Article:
Athletic-shoe manufacturer Nike recently announced that it will pay $7.6 million to settle a discrimination suit brought by African-American employees at the Niketown store on Michigan Avenue in Chicago.
The accusations are especially ironic, considering that one of Nike’s primary markets for shoes and clothing is young African-Americans, especially young men between the ages of 13 and 25. Nike has relied on prominent black athletes, such as Michael Jordon and Kobe Bryant, to market its products.
This is just the latest example of a major retailer biting the hand that feeds them. Earlier this year, Motherhood Maternity, a retail giant employing 5,000 people, paid $375,000 to settle an EEOC pregnancy discrimination lawsuit.
The Chicago Niketown is located on “the Magnificent Mile,” Chicago’s landmark downtown destination shopping district.
According to the lawsuit, Nike segregated African-Americans into lower paying jobs as stockroom attendants and cashiers at the posh store. Nike failed to post job openings for higher-paying sales positions, denying those opportunities to black employees. Many African-American employees were hired as part-time workers, while others were given full-time positions. This resulted in the African-American workers not receiving benefits including health insurance and paid vacations.
In even more serious allegations, the suit claims that African-American employees were subject to searches when leaving the store, while Caucasian employees were not searched. The store also gave discounts to other employees, while denying them to African-American workers.
The store management also allegedly applied company policies differently, resulting in many black employees being disciplined for problems in attendance and sick leave, while other employees were not punished for similar behavior.
As a part of the settlement, Nike also will submit to independent monitoring of the store. A compliance officer will be installed in the Nike corporate headquarters in Beaverton, Oregon, under a settlement reached with the EEOC, or Equal Employment Opportunity Commission. In a statement, the retail powerhouse said that it reached the settlement to avoid “lengthy and protracted litigation.”
The suit made headlines last year, when a Chicago judge granted class-action status to the more than 400 current and former African-American employees. The suit, originally filed in 2003, charges that Nike systematically discriminated against black workers in hiring, promotions, benefits and discipline. The suit charges that these actions created a hostile working environment.
Like nearly every major corporation, Nike has policies that address discrimination in the workplace. But, corporate officers admit that the enforcement of these policies is left entirely to the discretion of the individual store manager. According to the plaintiffs, that resulted in African-American employees being singled out by management.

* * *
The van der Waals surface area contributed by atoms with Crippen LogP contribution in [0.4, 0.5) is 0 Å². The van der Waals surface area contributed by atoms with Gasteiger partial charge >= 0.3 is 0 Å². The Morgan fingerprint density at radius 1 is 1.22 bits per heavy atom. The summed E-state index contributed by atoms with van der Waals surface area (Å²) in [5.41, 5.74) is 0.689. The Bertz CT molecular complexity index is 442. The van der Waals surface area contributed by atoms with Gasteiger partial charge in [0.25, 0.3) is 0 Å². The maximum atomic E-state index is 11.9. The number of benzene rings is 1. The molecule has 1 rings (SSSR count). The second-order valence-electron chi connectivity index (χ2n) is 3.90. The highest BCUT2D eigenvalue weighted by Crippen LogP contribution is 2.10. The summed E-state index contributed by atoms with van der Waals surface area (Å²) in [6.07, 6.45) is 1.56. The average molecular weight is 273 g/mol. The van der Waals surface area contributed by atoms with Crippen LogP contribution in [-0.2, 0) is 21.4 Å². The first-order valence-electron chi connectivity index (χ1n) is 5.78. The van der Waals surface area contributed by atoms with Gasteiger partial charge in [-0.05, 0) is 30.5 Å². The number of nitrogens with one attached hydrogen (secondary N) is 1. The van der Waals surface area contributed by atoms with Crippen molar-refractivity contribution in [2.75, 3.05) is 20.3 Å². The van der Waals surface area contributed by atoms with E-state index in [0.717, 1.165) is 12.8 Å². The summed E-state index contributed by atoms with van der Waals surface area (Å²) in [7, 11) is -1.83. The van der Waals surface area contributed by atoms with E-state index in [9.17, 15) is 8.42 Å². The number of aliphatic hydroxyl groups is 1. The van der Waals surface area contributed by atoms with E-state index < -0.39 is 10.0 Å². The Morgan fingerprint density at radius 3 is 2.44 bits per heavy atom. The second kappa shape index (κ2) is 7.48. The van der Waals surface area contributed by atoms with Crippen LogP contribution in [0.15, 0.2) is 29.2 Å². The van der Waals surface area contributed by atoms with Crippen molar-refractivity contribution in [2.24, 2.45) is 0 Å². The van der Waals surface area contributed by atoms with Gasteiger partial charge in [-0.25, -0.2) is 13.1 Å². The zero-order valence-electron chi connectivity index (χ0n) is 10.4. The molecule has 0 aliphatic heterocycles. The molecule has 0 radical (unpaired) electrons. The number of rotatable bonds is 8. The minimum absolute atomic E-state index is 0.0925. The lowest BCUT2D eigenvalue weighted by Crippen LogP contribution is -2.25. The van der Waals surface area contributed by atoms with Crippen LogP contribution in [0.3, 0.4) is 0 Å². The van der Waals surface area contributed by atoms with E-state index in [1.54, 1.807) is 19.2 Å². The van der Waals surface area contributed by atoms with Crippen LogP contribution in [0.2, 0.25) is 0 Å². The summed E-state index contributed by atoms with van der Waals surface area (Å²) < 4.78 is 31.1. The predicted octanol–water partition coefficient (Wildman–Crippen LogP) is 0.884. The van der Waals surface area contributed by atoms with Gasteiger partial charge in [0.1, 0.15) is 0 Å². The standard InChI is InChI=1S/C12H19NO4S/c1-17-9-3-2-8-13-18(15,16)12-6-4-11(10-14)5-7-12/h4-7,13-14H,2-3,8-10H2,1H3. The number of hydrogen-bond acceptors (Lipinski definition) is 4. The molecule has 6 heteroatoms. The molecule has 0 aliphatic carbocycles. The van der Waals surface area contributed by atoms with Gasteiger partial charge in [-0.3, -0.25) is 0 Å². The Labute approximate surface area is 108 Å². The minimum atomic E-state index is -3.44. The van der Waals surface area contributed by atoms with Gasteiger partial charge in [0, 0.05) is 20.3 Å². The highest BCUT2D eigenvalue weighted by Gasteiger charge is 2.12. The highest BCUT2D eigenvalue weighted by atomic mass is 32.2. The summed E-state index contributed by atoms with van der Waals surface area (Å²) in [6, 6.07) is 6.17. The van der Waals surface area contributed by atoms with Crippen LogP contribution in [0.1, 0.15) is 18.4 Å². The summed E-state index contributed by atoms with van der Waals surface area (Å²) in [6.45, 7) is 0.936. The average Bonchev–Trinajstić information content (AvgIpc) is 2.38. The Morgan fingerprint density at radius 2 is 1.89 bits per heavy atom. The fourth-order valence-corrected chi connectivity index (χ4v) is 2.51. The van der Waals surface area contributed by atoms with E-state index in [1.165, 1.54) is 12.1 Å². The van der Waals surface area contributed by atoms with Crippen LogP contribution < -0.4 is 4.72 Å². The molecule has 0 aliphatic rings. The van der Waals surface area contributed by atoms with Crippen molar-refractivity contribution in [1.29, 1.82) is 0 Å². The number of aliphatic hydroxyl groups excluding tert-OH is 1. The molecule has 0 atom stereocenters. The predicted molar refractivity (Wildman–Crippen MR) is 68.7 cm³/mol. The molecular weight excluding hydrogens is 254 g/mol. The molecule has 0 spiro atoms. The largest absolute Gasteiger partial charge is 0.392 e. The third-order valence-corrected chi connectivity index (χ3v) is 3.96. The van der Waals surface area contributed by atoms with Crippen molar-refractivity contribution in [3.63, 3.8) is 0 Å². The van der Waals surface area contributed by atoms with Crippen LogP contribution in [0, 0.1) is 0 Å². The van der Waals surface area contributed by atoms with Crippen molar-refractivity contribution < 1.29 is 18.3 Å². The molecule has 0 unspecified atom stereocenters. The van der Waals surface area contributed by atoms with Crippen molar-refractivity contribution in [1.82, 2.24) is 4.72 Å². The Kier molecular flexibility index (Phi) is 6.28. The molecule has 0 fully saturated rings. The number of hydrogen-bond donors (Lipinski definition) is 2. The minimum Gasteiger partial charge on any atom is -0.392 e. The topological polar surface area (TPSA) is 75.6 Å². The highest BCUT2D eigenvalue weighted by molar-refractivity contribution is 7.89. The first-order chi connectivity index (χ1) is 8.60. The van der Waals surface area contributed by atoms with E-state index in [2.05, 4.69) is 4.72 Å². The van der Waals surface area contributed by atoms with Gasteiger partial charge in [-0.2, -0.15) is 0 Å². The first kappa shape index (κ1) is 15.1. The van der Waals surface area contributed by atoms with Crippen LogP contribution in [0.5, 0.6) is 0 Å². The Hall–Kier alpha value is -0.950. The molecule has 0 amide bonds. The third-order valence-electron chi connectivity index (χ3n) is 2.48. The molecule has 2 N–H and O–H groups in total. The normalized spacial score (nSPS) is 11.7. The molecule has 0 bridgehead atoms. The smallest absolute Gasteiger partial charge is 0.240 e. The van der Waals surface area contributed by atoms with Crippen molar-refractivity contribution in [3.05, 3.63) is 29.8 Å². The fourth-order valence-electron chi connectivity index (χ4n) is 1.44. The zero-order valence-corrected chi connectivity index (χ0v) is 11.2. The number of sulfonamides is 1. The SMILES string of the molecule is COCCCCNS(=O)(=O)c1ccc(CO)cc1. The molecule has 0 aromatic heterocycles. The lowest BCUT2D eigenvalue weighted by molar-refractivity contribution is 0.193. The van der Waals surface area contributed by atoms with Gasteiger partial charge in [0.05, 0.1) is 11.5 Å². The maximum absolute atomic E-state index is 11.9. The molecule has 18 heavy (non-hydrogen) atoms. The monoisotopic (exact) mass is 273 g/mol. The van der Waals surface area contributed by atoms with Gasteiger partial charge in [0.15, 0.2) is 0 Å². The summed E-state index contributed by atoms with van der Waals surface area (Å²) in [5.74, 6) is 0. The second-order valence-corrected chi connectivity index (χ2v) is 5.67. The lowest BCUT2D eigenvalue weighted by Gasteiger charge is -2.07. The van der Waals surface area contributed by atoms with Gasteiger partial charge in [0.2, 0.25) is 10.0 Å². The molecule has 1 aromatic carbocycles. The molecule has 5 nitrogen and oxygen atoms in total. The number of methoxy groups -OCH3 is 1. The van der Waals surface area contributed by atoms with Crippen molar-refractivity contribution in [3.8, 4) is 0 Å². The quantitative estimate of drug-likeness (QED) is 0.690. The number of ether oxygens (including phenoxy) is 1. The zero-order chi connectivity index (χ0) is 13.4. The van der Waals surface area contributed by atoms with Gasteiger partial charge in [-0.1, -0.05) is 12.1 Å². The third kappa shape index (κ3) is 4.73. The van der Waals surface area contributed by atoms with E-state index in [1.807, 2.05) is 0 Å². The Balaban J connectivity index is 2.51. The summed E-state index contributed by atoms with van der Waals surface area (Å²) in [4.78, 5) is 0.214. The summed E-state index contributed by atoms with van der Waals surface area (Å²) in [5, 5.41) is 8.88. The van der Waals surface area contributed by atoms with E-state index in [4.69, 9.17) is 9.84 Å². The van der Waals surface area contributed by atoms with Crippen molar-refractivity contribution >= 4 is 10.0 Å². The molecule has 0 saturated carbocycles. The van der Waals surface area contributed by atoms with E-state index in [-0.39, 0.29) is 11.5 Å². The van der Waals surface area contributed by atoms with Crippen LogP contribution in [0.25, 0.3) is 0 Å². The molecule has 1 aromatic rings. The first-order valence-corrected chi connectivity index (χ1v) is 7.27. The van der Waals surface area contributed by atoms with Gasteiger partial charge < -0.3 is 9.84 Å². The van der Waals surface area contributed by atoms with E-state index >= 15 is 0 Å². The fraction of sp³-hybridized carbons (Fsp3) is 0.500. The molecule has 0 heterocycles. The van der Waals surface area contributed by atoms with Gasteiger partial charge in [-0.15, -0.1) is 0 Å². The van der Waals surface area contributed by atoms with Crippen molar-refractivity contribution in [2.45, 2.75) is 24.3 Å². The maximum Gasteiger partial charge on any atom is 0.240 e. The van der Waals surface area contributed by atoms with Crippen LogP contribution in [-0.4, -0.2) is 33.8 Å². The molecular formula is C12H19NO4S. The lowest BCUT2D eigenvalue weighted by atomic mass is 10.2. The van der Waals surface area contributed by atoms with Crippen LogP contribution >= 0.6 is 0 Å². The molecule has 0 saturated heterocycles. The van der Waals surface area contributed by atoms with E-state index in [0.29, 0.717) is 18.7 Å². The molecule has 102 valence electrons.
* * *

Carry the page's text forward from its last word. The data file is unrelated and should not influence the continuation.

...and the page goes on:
In a similar suit earlier this year, the EEOC alleged that the parent company of Motherhood Maternity, Mothers Work, Inc. refused to hire female applicants who were pregnant. The suit also alleges that when LaShonda Burns, complained, she was unfairly disciplined. Burns was an assistant manager who was fired because supervisors believed that she was pregnant, and because she objected to the company’s policy of discriminating against pregnant women.
Motherhood Maternity operates more than 1,000 retail stores including Mimi Maternity, A Pea in the Pod and Maternitymall.com. The suit alleges that the company committed systematic discrimination by implementing a policy not to hire pregnant women.
Under the Pregnancy Discrimination Act, employers cannot legally refuse to hire an employee, or fire her, simply because she is pregnant.
Motherhood Maternity was founded in 1982 and employs over 5,000 people. It is the leading designer and retailer of maternity clothes in the U.S. with more than 1,000 stores nationwide and a large internet retail operation.
Under the three-year consent decree agreement, Motherhood will pay Burns $135,000 in damages, $50,000 in back pay and $130,000 to her attorney. In addition, three women who were denied employment because they were pregnant will each receive $20,000.
The company also agreed to train all of its current and future Florida employees on the new anti-discrimination policy and federal law. Motherhood will also report all pregnancy discrimination complaints to the EEOC twice per year.
“It is shocking that a corporation whose market is pregnant women would refuse to employ them and then retaliate against a woman who complained about the practice,” said Nora Curtin, supervisory trial attorney of the Miami District Office. “We are pleased that this settlement will steer this important company to better treatment of pregnant employees.”
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